ATP Blog #53
Who’s Your Daddy?
The question ‘Who’s your daddy?’ is loaded with meaning; it seeks the answer to ‘Do you have a dad at home?’, ‘How important is your dad?’, and ‘What does your dad do for an occupation?’ “Three boys in the schoolyard were bragging about who had the highest paid father: The first boy said, “My Dad scribbles a few words on a piece of paper, he calls it a poem, and they give him $100.” The second boy said, “That’s nothing. My Dad scribbles a few words on a piece of paper, he calls it a song, and they give him $1000.” The third boy said, “My Dad is ever better than that. He scribbles a few words on a piece of paper, calls it a sermon, and it takes 6 or 8 men just to collect all the money!”” (www.ministry127.com)
To Jesus: In John 8:19a, the Pharisees asked Jesus, ‘Where is Your Father?’, which basically is like asking ‘Who is your daddy?’ The reason I say this is this, by asking where He is, they are asking who He is. If Jesus answers Joseph in Nazareth (as they may have been expecting, and as many people understood), then they could counter His claims in the previous verses regarding His witness to being the Messiah promised to Israel and to the world. If Jesus answers God in Heaven, then they have a harder time countering the claim, but also a harder time believing Him. Back in Luke 2:49, Jesus, at the age of twelve, already called God His Father instead of Joseph, although in subsequent verses it explains that He submitted to His earthly parents while He lived with them (so, for the next 18 years). Jesus’ answer to this question is very important, as it validates who Jesus is.
Jesus’ Answer: His answer is a bit of a slap in the face of the religious leaders of the day. He replied, ‘You know neither Me nor My Father. If you had known Me, you would have known My Father also.’ (John 8:19b) Jesus is telling the people several important details with this statement. First, to know God, you must get to know the Son of God. Jesus is Immanuel, which means God with us, and came for several reasons, one of which is that we humans may get to know God’s identity and character better than people did in the Old Testament. Jesus is also telling the people that His Father (or daddy) is the Almighty, Creator God, and that He is not in any one location (Psalm 139). The reason this is a slap in the face for these leaders, is that they were expected to be intercessors between the people and God, and teachers regarding God’s Word. Jesus is basically saying that they know nothing about that which is their main occupation, their main subject of study and teaching!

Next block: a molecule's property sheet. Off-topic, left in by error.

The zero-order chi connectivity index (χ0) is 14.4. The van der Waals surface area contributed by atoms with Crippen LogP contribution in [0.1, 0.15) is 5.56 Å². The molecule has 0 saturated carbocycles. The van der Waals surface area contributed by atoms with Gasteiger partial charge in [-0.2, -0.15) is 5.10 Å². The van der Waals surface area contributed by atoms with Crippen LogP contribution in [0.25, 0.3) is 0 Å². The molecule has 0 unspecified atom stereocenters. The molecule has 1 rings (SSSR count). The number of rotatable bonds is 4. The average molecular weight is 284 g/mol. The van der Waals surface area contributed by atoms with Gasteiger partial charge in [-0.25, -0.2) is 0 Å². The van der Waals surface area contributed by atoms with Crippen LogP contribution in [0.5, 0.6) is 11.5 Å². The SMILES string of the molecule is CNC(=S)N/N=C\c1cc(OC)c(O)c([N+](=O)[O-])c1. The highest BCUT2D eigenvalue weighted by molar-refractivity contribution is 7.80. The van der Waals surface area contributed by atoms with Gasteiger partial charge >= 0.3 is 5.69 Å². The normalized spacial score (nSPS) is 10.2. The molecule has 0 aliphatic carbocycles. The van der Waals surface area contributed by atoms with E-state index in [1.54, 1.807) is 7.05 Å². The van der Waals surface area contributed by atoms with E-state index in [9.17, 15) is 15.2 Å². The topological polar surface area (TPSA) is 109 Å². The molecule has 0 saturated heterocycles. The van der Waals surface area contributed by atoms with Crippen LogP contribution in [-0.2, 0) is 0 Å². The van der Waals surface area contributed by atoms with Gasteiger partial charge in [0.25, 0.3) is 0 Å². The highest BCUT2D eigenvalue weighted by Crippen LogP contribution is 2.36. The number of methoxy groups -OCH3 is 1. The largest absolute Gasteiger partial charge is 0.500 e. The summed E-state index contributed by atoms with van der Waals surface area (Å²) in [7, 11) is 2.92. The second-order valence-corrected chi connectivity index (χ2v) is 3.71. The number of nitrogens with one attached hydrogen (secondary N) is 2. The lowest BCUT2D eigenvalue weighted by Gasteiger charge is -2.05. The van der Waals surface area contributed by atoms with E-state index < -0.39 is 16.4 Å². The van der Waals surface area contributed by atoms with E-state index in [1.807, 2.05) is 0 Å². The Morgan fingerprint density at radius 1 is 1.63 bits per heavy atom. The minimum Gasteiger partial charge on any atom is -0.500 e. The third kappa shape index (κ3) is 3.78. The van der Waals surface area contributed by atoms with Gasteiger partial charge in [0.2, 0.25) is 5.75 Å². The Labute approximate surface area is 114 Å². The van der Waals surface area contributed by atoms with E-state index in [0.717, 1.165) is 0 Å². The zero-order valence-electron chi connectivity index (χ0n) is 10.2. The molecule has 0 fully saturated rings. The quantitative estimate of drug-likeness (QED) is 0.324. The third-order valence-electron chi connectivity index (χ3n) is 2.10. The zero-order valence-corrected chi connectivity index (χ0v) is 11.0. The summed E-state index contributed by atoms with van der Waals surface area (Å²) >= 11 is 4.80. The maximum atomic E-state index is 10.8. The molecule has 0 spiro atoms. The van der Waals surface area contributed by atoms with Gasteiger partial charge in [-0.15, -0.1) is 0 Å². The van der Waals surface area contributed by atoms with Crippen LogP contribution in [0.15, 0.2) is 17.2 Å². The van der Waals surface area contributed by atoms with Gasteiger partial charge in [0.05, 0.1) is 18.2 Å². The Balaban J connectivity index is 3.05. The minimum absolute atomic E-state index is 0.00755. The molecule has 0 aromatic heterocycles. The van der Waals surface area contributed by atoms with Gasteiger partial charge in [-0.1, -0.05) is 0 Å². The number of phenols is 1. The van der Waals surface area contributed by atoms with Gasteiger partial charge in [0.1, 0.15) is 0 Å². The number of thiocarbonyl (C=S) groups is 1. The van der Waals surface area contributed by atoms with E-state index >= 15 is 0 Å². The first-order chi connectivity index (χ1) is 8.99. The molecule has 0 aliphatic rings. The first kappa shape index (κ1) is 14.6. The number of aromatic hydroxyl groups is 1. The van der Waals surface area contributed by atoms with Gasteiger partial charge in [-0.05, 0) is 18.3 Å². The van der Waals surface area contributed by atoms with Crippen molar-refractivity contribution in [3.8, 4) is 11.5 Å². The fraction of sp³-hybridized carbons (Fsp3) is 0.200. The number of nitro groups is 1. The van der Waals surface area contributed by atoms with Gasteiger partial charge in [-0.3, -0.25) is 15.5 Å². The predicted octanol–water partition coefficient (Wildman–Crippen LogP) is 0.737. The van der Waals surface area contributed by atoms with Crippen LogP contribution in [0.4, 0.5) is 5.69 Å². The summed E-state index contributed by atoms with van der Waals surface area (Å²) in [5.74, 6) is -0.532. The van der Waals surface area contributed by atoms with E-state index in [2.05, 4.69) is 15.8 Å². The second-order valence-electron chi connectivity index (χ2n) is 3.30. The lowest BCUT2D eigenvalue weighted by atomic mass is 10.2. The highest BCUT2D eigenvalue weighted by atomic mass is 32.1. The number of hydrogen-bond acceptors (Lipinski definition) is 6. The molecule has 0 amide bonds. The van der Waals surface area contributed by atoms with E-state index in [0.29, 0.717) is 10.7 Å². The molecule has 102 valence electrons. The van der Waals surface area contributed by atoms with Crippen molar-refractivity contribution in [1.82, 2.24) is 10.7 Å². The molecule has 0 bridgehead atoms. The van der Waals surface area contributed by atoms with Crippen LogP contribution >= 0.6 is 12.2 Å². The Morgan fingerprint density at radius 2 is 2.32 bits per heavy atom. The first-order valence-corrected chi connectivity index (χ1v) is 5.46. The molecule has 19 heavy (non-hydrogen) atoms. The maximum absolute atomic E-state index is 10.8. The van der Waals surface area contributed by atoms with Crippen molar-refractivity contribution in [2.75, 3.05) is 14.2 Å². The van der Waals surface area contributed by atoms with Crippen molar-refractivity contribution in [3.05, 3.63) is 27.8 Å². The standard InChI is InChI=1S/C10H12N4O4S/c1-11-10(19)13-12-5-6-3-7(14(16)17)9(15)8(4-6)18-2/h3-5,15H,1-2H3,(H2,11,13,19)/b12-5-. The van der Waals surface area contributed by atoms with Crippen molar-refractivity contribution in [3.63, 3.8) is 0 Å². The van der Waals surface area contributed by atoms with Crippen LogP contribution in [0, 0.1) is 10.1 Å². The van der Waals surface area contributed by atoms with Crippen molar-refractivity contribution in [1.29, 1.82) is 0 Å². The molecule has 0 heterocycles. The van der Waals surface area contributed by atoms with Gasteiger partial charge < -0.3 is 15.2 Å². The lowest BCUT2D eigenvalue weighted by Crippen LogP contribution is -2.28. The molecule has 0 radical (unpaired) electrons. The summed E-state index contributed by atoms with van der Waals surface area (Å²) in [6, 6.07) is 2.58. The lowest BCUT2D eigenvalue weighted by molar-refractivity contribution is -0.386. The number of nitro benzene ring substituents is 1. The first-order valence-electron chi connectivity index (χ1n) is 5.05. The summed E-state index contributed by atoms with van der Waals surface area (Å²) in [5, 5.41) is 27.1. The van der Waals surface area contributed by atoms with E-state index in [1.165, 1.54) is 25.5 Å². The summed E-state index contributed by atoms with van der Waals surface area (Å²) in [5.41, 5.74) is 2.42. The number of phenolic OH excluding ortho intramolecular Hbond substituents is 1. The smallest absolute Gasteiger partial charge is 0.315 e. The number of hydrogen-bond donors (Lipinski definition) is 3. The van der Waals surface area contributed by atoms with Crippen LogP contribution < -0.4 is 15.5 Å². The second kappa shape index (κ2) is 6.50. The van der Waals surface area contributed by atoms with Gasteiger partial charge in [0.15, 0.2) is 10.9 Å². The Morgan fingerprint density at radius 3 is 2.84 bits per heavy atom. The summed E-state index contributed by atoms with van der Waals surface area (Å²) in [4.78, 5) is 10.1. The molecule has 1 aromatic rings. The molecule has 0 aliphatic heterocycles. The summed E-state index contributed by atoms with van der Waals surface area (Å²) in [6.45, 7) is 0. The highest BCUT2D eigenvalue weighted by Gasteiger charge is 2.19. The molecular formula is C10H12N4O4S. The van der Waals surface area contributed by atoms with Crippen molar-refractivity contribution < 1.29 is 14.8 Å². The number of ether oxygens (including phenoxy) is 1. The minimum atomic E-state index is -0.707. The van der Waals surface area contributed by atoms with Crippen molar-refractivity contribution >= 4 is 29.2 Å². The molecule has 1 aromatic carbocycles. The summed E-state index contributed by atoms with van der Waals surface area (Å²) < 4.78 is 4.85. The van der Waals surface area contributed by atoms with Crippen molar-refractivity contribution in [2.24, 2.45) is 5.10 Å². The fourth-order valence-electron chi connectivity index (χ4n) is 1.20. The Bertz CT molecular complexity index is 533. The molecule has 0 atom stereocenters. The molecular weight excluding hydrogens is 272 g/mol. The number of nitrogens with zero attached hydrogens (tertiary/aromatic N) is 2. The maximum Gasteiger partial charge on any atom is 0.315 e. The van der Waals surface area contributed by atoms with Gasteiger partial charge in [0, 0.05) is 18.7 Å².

To You: So, I pose the question to you: ‘Who is your daddy?’ Three verses in the New Testament explain that we can (and should) call God our Abba Father (Mark 14:36; Romans 8:15; Galatians 4:6). Let me be clear, this does not make God so familiar that we can get our every desire. Calling Him Abba Father is an act of submission and trust, seeing God as the perfect Father who will care for us when we stay within His will. This, of course, is only true of those who have truly accepted the gift of salvation. As the verses above indicate, we have been adopted as sons and daughters of God, giving us the privilege of being under His protection and care. So, is He your daddy? If not, make it so today ... without delay!
Your Answer: To make this a reality you must choose today whom you will serve (Joshua 24:13). Accepting the gift of salvation is as easy as making a decision (because God did the work required), but is as hard as giving up everything you have and are (submitting to His will for you). Do you believe that Jesus Christ is God in the flesh, that He came to live as a perfect example, that He came to die in payment for your sins, and that He rose again to give us new life? If so, then accepting the gift of salvation means you give Him everything, and allow Him to rule your life (Romans 12:1-2). Make Him your Daddy today, and start receiving the benefits immediately ... the privileges of inheritance, blessings, protection, and best of all, eternal life.